Natural Perspective — In a Jam

Aug. 15, 2018 — For Oregon, the latter half of summer is berry season. Besides cultivated varieties, our area abounds with native species like thimbleberries, salal berries and huckleberries growing wild. All are tasty in their own right, but not quite as well-known as the blackberry, which many folks particularly treasure. Reaching among thorns to pluck berries is not the easiest task, but, for the persistent picker, the reward of a juicy pie or sweet batch of blackberry jam is worth the effort.

While picking wild berries may seem like a back-to-nature experience, the most prominent wild blackberry in our area, the Himalayan blackberry, is actually an invasive introduced species. These berries were brought to the Pacific Northwest from Eurasia over 100 years ago for agriculture, but have since spread well beyond the confines of farms.

Himalayan blackberries sport thick canes that can extend over 20 feet and are covered in large, sharp thorns. Some locations have over 400 canes per square yard. These are the berries commonly seen along edges of roads and fields and, with many large berries dangling near eye-level, they are popular for picking. However, the successful Himalayan blackberries often outcompete native plants — thereby reducing biodiversity. Riverbanks covered in shallow-rooted Himalayan blackberries may be more prone to erosion than banks entwined with the deep roots of native trees, and a particularly timely concern is the fact that dense thickets of dry canes pose fire hazards.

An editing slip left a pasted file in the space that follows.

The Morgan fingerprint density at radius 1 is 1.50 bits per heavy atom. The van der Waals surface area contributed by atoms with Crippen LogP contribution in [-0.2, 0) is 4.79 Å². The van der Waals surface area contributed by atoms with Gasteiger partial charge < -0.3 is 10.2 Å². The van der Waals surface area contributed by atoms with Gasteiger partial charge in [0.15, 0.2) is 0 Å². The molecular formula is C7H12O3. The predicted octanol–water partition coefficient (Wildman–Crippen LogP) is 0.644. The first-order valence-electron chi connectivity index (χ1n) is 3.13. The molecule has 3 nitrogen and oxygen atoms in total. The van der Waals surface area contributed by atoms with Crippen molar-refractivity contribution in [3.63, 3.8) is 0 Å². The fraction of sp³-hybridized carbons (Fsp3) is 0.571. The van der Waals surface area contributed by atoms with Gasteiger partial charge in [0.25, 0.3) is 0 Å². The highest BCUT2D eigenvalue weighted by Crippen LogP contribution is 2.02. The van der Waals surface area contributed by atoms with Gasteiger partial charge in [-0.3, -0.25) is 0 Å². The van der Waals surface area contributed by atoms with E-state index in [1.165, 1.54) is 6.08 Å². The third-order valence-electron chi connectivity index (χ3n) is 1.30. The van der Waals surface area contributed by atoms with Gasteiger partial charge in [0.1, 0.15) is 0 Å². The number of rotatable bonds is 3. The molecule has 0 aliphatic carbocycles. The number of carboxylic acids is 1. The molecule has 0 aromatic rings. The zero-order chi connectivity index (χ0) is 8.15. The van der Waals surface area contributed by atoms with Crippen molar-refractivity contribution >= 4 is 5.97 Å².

The negative qualities of the Himalayan blackberry led the Oregon Department of Agriculture to list it as a noxious weed that must be controlled or eradicated. However, anyone who has tried to get rid of these berries knows how resilient they are. Roots can reach nearly 3 feet in depth and over 30 feet in length, and plants can regrow from small pieces of roots or stems, making complete eradication unlikely.

Although we may be in a jam with invasive Himalayan blackberries, native berry seekers take heart: Oregon does have a native blackberry. Called the trailing blackberry, its thinner canes creep along the ground and its berries are much smaller than those of the Himalayan, making the native berry more challenging to pick. However, persistent pickers will find sweeter, more flavorful berries. So, if you’re up for a bit of berry picking, try applying the adage of “bigger isn’t always better” and look for the more understated — but more rewarding — trailing blackberry.

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